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Nonlinear Phonon Focusing

  • D. Armbruster
  • G. Dangelmayr
  • W. Güttinger
Conference paper
Part of the Springer Series in Solid-State Sciences book series (SSSOL, volume 51)

Abstract

Acoustic phonon propagation in a cold anisotropic crystal is dominated by focusing which typically occurs on structurally stable caustics [1]. By applying singularity theory, the forms of these caustics and the associated high-intensity diffraction patterns can be classified into a few topological types [2], [3]. Suppose a monochromatic point source of frequency ω generates phonons with wave vectors k that propagate ballistically in a crystal whose anisotropy is described by a dispersion relation ω=Ω(k). Then only those k contribute to the phonon field u(r,ω) at a point r in space which make up the constant-frequency surface S:ω=Ω(k)=const, i.e.,
$$ u(\underline r ,\omega ) \propto \int {d\underline k \delta } (\omega - \Omega (k)){{e}^{{i\underline k \underline r }}} = \int {dS\frac{{{{e}^{{ir\phi }}}}}{{\left| {\nabla \Omega (k)} \right|}}} $$
(1)
for a given polarization mode. Here, \( \underline r = r\underline {\hat{r}} \) with unit vector \( \underline {\hat{r}} ,\phi = \underline {\hat{r}} \cdot \underline k \) and the second integral is taken over S. Suppose first that the phonon’s group velocity v=▽Ω(k), with \( \underline {\hat{v}} = \underline v /\left| {\underline v } \right| = \underline n \) the unit normal to S, has no zeros. Then the phonon flux is in the directions \( \underline {\hat{r}} = \underline {\hat{v}} (\underline k ) \). The corresponding wave vectors k on S are (for large r) those for which ⌽ is stationary, t•▽k⌽=0 for vectors t tangent to S. Phonon focusing directions, i.e., angular caustics, come from the inflection points of S along a principal curvature line where the Gaussian curvature vanishes. These are the stationary points where the Hessian determinant of ⌽ vanishes. Since the caustics are structurally stable, i.e., insensitive to small perturbations, ⌽ is equivalent to a Thom catastrophe polynomial ⌽=⌽T.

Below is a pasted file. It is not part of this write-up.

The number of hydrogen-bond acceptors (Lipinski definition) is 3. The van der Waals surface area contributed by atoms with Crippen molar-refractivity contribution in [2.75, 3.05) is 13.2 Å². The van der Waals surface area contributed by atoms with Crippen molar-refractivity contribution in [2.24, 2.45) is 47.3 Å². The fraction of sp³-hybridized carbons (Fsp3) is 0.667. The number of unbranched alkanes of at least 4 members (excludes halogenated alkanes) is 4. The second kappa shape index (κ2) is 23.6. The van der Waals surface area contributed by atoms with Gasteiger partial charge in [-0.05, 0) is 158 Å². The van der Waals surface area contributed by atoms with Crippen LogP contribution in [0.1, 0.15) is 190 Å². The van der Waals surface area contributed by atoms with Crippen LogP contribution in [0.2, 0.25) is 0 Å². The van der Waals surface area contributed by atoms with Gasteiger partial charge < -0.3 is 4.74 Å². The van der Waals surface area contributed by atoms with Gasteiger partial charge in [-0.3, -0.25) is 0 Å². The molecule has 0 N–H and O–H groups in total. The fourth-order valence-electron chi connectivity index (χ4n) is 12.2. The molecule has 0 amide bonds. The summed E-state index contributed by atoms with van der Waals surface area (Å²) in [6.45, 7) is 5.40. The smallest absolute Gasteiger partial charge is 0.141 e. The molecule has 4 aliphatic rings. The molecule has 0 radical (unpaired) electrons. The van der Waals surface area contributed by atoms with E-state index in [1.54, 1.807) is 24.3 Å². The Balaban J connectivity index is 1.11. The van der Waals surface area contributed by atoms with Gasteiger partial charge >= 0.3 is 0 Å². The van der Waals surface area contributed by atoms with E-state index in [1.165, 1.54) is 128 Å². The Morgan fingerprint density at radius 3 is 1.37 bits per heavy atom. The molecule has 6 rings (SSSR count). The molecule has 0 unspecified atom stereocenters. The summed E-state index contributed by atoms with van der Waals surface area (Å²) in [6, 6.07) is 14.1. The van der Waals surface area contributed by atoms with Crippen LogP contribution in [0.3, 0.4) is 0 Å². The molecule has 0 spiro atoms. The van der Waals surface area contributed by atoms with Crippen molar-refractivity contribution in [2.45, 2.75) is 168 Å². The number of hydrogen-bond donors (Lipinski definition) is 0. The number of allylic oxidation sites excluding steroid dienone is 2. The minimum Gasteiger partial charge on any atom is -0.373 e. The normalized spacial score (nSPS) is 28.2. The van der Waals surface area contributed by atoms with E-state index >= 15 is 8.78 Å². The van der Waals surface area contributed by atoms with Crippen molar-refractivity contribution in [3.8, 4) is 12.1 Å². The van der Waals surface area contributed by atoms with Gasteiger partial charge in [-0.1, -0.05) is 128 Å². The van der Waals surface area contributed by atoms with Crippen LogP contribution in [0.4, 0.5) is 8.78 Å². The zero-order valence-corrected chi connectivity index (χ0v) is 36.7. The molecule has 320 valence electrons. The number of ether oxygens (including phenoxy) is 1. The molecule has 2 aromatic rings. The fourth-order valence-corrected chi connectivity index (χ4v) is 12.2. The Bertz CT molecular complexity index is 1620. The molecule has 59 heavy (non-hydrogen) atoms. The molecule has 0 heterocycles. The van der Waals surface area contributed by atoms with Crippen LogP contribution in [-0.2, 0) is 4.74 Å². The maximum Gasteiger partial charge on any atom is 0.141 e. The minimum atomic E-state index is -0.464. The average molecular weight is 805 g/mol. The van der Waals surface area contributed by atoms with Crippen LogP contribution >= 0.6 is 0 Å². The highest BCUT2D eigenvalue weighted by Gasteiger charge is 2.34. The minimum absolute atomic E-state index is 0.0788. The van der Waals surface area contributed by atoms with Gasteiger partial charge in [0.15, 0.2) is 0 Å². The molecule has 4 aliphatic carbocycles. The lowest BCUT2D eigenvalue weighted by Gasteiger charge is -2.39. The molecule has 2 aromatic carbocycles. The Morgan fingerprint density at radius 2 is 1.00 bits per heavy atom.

Keywords

Dispersion Relation Gaussian Curvature Umbilic Point Frequency Surface Detailed Experimental Investigation 
These keywords were added by machine and not by the authors. This process is experimental and the keywords may be updated as the learning algorithm improves.

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References

  1. 1.
    Wolfe, J.P.: Phys. Today 33, 44 (1980)CrossRefADSGoogle Scholar
  2. 2.
    Armbruster, D., Dangelmayr, G.: Z. Phys. B 52 (1983)Google Scholar
  3. 3.
    Dangelmayr, G., Güttinger,W.: Geophys. J.R.Astr.Soc. 71, 79 (1982)MATHGoogle Scholar
  4. 4.
    Taborek, P., Goodstein, D.: Solid State Commun. 33, 1191 (1980)CrossRefADSGoogle Scholar

Copyright information

© Springer-Verlag Berlin Heidelberg 1984

Authors and Affiliations

  • D. Armbruster
    • 1
  • G. Dangelmayr
    • 1
  • W. Güttinger
    • 1
  1. 1.Institute for Information SciencesUniversity of TübingenTübingenFed. Rep. of Germany

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